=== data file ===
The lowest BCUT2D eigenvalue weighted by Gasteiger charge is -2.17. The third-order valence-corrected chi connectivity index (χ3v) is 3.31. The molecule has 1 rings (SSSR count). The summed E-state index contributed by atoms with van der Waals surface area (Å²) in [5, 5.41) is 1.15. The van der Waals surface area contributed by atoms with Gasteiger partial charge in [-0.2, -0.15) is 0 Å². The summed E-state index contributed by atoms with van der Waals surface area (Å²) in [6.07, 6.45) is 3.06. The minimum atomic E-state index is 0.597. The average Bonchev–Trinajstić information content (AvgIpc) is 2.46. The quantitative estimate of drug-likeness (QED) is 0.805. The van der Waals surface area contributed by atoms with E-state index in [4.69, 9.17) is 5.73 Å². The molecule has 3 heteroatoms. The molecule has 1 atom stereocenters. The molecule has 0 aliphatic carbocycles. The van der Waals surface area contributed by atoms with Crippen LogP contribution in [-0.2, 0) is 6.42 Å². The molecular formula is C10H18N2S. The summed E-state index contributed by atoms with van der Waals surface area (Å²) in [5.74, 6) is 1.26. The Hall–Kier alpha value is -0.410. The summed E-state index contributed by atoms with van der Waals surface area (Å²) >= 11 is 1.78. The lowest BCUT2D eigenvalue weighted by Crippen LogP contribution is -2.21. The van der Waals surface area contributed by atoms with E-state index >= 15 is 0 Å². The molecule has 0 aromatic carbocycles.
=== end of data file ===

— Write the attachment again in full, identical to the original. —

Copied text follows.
The lowest BCUT2D eigenvalue weighted by Gasteiger charge is -2.17. The third-order valence-corrected chi connectivity index (χ3v) is 3.31. The molecule has 1 rings (SSSR count). The summed E-state index contributed by atoms with van der Waals surface area (Å²) in [5, 5.41) is 1.15. The van der Waals surface area contributed by atoms with Gasteiger partial charge in [-0.2, -0.15) is 0 Å². The summed E-state index contributed by atoms with van der Waals surface area (Å²) in [6.07, 6.45) is 3.06. The minimum atomic E-state index is 0.597. The average Bonchev–Trinajstić information content (AvgIpc) is 2.46. The quantitative estimate of drug-likeness (QED) is 0.805. The van der Waals surface area contributed by atoms with E-state index in [4.69, 9.17) is 5.73 Å². The molecule has 3 heteroatoms. The molecule has 1 atom stereocenters. The molecule has 0 aliphatic carbocycles. The van der Waals surface area contributed by atoms with Crippen LogP contribution in [-0.2, 0) is 6.42 Å². The molecular formula is C10H18N2S. The summed E-state index contributed by atoms with van der Waals surface area (Å²) in [5.74, 6) is 1.26. The Hall–Kier alpha value is -0.410. The summed E-state index contributed by atoms with van der Waals surface area (Å²) >= 11 is 1.78. The lowest BCUT2D eigenvalue weighted by Crippen LogP contribution is -2.21. The van der Waals surface area contributed by atoms with E-state index >= 15 is 0 Å². The molecule has 0 aromatic carbocycles.